Microsoft last week seized six potential phishing domains associated with the Kremlin-backed hackers Fancy Bear, who tampered with the 2016 election and likely intended to target two conservative groups and the U.S. Senate. It appears Microsoft shut down the domains before they were ever actively used. Microsoft announced the move in a blog post early Tuesday morning.
Moscow denied Microsoft's allegations through the Russian Interfax news agency.
Why it matters: Spies have infiltrated legislative bodies and political groups from time immemorial, usually for boring reasons, like getting an edge in trade negotiations. But Russia's mass public dumping of stolen documents in 2016 broke the norms of espionage. Whatever the motivation for Russian attempts to hack influential political figures' emails in 2018, the current climate will lead people to assume the worst.
Microsoft targeted six domains Fancy Bear registered to use in phishing attacks:
- my-iri.org, meant to look like International Republican Institute, a pro-democracy group with multiple sitting and former Republican officials on its board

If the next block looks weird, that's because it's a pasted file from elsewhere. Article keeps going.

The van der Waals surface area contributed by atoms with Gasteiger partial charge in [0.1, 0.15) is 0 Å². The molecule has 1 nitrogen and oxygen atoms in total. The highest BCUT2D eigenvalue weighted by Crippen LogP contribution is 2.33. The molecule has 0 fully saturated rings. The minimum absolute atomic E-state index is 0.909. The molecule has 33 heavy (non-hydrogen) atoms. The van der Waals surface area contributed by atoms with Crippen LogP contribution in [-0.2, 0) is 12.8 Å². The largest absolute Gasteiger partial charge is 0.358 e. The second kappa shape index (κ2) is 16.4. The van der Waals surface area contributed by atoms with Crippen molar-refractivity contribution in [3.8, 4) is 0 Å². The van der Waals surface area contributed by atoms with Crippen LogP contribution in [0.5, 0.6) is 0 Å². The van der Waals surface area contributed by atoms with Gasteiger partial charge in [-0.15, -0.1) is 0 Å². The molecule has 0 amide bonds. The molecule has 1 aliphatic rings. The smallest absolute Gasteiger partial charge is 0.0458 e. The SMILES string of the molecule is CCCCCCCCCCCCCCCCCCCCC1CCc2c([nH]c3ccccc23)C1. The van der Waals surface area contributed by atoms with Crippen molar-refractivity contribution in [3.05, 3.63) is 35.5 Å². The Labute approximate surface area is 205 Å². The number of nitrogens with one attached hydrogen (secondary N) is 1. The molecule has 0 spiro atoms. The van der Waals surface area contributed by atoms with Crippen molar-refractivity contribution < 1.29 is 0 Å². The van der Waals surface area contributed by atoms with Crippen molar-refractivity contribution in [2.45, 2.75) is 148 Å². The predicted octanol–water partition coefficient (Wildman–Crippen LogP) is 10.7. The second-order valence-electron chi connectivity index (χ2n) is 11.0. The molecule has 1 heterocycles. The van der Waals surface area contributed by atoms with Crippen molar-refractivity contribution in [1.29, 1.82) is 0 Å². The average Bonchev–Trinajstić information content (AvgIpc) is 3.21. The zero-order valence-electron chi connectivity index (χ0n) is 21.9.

- hudsonorg-my-sharepoint.com, which was meant to look like the conservative Hudson Institute think tank's Sharepoint document storage system
- Three domains targeting the Senate, including its email servers, and one targeting users of Office 365
This undercuts a narrative: Prior to the 2016 elections, Russia hacked both Democrats and Republicans, yet only released files that harmed Democrats. Microsoft's moves suggest that Russia continues to hack both sides of the aisle.
Be smart: "Russians are hacking the GOP" doesn't necessarily equal "Russians are hacking Trump." Both Hudson and IRI are well known conservative groups. Neither is closely identified with Trump administration policies.
Microsoft has waged a years-long battle with Fancy Bear over phishing sites that appear to be legitimate Microsoft sites. The company uses civil courts to take control of the look-alike website names the Russians have registered.
- At the Aspen Security Forum in July, Microsoft announced it had dismantled a similar site targeting a senatorial candidate — later discovered to be Sen. Claire McCaskill (D-Missouri).
Microsoft made this announcement as it launches a new security program for campaigns, NGOs and other groups involved in elections.
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